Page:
Growing concern in Muslim world about Islamist militancy

Support for violent tactics such as suicide bombing has fallen in many countries, says survey

Large majorities in Muslim countries are increasingly worried about Islamist militancy and oppose its best-known groups, such as the global Al Qaeda movement, Nigeria's Boko Haram and Hamas, according to a new survey.

Support for violent tactics such as suicide bombing has fallen in many countries over the past decade, although some states still have significant minorities approving it, the survey by the Washington-based Pew Research Center said.

Pew, which regularly tracks opinion on religious issues around the world, polled over 14,000 Muslims in 14 countries in April and May, before the radical Islamic State in Iraq and the Levant (ISIL) group seized a large swathes of Iraq and Syria and announced a new Islamic "caliphate" there.

Although it did not ask about ISIL, the survey's findings suggest there would be little support for a call on Tuesday by its leader Abu Bakr Al Baghdadi for Muslims worldwide to take up arms to avenge what he said were wrongs committed against Islam.

"As well-publicised bouts of violence, from civil war to suicide bombings, plague the Middle East, Africa and South Asia, concern about Islamic extremism is high among countries with substantial Muslim populations," the survey said.

"In most Middle Eastern countries, concern about extremism has increased in the past year," said the survey issued on Tuesday.

Lebanon was the country most concerned, with 92 percent of those polled agreeing when asked if they were "concerned about Islamic extremism in our country". Tunisia followed with 82 percent, then Egypt with 75 percent and the Palestinian territories with 65 percent.

In other regions, 72 percent of Nigerians, 66 percent of Pakistanis and 63 percent of Malaysians also worried about violent Islamist activity.

The survey showed majorities, often quite strong, in most countries against the best-known militant Islamist groups.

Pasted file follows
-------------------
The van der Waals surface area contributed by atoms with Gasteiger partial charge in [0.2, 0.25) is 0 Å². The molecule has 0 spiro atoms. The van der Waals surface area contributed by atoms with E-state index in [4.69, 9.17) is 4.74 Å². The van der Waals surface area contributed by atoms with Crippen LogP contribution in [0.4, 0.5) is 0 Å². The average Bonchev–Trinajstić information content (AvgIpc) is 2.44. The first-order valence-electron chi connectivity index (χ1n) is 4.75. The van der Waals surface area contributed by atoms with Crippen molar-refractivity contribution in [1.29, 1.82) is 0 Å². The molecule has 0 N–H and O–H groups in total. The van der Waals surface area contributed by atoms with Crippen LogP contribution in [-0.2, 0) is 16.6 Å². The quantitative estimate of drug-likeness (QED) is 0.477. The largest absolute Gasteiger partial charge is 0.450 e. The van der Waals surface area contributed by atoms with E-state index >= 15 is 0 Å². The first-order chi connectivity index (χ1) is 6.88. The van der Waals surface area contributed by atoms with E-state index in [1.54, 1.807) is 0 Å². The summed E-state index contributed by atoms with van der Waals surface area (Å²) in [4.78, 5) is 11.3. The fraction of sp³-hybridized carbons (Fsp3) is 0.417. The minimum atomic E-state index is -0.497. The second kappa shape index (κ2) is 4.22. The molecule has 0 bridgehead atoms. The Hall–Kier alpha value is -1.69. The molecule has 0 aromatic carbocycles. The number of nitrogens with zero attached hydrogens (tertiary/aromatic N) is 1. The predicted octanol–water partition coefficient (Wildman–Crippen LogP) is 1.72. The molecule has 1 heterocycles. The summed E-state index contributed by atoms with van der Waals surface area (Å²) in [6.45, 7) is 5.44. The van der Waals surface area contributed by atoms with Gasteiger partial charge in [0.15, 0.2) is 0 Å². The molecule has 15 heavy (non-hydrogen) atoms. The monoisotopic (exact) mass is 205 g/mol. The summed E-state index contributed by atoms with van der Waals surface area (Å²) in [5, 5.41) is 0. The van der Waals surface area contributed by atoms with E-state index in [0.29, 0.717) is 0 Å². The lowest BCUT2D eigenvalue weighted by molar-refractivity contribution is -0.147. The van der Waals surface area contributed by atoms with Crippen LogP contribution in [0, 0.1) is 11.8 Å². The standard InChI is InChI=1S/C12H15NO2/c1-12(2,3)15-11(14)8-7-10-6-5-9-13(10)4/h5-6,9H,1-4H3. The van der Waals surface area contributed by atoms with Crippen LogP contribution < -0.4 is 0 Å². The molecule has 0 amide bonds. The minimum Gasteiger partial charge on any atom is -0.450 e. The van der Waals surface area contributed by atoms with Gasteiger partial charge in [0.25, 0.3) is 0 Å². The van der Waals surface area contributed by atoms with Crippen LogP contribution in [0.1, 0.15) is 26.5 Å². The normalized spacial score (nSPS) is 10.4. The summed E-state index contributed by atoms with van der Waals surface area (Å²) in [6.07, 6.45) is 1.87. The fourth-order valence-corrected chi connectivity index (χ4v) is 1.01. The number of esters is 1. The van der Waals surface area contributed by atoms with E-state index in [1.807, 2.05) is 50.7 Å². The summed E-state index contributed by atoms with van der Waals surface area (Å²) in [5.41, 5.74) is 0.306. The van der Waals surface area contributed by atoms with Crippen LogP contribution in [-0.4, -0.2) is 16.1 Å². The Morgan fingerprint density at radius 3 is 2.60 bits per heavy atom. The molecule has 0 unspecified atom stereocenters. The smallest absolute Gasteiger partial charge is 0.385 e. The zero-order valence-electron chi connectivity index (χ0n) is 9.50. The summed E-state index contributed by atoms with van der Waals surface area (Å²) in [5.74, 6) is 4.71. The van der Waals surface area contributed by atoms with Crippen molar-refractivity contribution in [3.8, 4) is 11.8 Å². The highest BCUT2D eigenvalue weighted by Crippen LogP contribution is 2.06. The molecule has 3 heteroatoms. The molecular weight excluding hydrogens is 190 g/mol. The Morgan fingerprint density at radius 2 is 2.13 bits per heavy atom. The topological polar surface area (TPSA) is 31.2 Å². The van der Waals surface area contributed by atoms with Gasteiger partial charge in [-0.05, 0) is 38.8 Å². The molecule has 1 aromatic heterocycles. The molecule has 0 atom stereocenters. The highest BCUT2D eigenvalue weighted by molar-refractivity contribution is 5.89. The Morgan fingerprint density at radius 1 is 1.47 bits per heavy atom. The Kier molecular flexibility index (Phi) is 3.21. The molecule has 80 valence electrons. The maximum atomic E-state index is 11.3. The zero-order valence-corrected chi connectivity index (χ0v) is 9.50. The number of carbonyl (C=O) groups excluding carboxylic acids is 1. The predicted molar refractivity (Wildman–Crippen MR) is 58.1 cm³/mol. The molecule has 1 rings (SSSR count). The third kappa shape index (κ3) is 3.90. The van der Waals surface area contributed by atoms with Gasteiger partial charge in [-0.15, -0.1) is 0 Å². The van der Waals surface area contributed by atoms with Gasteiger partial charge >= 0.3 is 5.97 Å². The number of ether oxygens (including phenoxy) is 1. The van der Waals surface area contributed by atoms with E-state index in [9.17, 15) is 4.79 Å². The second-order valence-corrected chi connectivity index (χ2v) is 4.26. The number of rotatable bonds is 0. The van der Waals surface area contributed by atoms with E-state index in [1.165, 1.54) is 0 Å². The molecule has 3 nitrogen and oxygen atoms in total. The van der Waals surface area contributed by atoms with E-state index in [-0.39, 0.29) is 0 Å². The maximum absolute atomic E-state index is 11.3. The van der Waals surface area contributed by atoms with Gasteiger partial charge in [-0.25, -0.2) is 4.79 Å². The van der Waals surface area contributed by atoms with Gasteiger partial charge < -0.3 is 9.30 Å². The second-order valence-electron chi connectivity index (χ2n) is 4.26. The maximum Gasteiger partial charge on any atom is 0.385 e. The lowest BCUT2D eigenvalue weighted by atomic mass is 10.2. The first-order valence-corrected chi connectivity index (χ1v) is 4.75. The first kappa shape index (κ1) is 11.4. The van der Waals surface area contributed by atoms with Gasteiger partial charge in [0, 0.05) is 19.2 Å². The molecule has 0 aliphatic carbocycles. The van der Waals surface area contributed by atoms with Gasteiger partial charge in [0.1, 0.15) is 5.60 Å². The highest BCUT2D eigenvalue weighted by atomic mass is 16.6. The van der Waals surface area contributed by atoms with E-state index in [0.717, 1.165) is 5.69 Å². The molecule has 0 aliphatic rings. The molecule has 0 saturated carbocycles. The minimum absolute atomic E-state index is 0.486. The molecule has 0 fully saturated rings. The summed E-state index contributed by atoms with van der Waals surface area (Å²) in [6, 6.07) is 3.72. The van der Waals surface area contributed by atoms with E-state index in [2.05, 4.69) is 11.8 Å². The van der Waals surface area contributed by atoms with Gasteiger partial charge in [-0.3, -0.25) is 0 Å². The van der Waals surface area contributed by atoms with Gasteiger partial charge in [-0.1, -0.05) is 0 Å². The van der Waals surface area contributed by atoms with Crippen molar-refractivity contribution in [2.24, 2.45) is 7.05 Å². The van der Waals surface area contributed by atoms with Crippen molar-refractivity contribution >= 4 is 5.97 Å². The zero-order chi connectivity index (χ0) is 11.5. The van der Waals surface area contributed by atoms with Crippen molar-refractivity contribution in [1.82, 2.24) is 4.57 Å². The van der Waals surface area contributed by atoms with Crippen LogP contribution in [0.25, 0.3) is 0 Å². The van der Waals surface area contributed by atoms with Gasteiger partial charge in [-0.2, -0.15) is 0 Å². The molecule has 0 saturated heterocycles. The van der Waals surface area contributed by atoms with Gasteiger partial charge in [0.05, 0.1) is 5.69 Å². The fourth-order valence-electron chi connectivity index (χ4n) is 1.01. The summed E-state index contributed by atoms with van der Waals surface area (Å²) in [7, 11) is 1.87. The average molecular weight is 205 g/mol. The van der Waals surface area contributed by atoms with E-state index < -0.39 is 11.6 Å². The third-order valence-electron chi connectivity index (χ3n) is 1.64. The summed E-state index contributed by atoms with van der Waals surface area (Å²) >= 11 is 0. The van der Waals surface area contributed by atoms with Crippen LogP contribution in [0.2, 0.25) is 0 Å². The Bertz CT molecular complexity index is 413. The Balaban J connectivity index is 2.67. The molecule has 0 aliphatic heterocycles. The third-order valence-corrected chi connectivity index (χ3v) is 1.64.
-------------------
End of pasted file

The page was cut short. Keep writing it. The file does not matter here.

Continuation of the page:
Negative opinions about al Qaeda were again strongest in Lebanon, with 96 percent against it, followed byTurkey at 85 percent, Jordan at 83 percent and Egypt at 81 percent.

The survey was not conducted in Syria or Iraq, where war including al Qaeda forces would make it impossible to interview a representative sample of 1,000 as happened elsewhere.

In Nigeria, 79 percent of those polled had negative views of Boko Haram, the insurgent group staging regular attacks in the north that have killed hundreds in recent months.

Some 59 percent of Pakistanis were opposed to the Taliban.

Islamist group Hamas, which controls the Gaza Strip, has been losing support, the survey said. Negative views about Hamas among Gazans rose to 63 percent from 54 percent last year.

The group appears to be more popular in the West Bank, run by President Mahmoud Abbas's Fatah movement, where only 47 percent of those polled had a negative image of Hamas.

The survey asked about suicide bombing as a specific form of militant violence and found the highest support for it in the Middle East at 46 percent in the Palestinian territories, a drop from 70 percent in 2007.

Support in Lebanon was 29 percent, after being as high as 74 percent in 2002. Most other countries registered support around 20 percent or lower for suicide bombing "to defend Islam from its enemies".

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